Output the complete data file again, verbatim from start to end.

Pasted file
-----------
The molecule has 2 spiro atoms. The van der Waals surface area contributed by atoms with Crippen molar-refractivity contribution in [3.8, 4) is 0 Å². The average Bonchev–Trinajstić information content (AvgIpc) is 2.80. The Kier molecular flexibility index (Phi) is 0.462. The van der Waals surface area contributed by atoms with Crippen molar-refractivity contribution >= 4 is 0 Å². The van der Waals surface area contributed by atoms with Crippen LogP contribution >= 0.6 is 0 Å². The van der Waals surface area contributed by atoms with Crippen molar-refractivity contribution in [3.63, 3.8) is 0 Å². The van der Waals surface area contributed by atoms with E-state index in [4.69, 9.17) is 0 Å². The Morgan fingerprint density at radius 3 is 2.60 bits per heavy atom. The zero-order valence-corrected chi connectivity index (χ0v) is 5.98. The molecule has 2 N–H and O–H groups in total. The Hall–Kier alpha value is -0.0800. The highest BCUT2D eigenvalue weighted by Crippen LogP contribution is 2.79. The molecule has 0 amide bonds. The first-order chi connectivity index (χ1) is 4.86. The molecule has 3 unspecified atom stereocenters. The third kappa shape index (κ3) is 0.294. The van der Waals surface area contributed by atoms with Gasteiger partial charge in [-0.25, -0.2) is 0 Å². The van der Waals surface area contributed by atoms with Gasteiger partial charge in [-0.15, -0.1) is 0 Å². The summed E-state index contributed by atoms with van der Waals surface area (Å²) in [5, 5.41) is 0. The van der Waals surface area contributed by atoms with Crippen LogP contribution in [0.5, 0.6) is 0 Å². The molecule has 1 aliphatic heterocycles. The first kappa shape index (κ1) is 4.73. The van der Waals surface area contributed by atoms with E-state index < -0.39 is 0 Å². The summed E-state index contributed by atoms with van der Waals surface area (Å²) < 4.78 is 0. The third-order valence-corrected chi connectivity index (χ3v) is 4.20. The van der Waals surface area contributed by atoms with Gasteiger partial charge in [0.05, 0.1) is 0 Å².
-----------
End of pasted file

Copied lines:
The molecule has 2 spiro atoms. The van der Waals surface area contributed by atoms with Crippen molar-refractivity contribution in [3.8, 4) is 0 Å². The average Bonchev–Trinajstić information content (AvgIpc) is 2.80. The Kier molecular flexibility index (Phi) is 0.462. The van der Waals surface area contributed by atoms with Crippen molar-refractivity contribution >= 4 is 0 Å². The van der Waals surface area contributed by atoms with Crippen LogP contribution >= 0.6 is 0 Å². The van der Waals surface area contributed by atoms with Crippen molar-refractivity contribution in [3.63, 3.8) is 0 Å². The van der Waals surface area contributed by atoms with E-state index in [4.69, 9.17) is 0 Å². The Morgan fingerprint density at radius 3 is 2.60 bits per heavy atom. The zero-order valence-corrected chi connectivity index (χ0v) is 5.98. The molecule has 2 N–H and O–H groups in total. The Hall–Kier alpha value is -0.0800. The highest BCUT2D eigenvalue weighted by Crippen LogP contribution is 2.79. The molecule has 0 amide bonds. The first-order chi connectivity index (χ1) is 4.86. The molecule has 3 unspecified atom stereocenters. The third kappa shape index (κ3) is 0.294. The van der Waals surface area contributed by atoms with Gasteiger partial charge in [-0.25, -0.2) is 0 Å². The van der Waals surface area contributed by atoms with Gasteiger partial charge in [-0.15, -0.1) is 0 Å². The summed E-state index contributed by atoms with van der Waals surface area (Å²) in [5, 5.41) is 0. The van der Waals surface area contributed by atoms with Crippen LogP contribution in [0.5, 0.6) is 0 Å². The molecule has 1 aliphatic heterocycles. The first kappa shape index (κ1) is 4.73. The van der Waals surface area contributed by atoms with E-state index < -0.39 is 0 Å². The summed E-state index contributed by atoms with van der Waals surface area (Å²) < 4.78 is 0. The third-order valence-corrected chi connectivity index (χ3v) is 4.20. The van der Waals surface area contributed by atoms with Gasteiger partial charge in [0.05, 0.1) is 0 Å².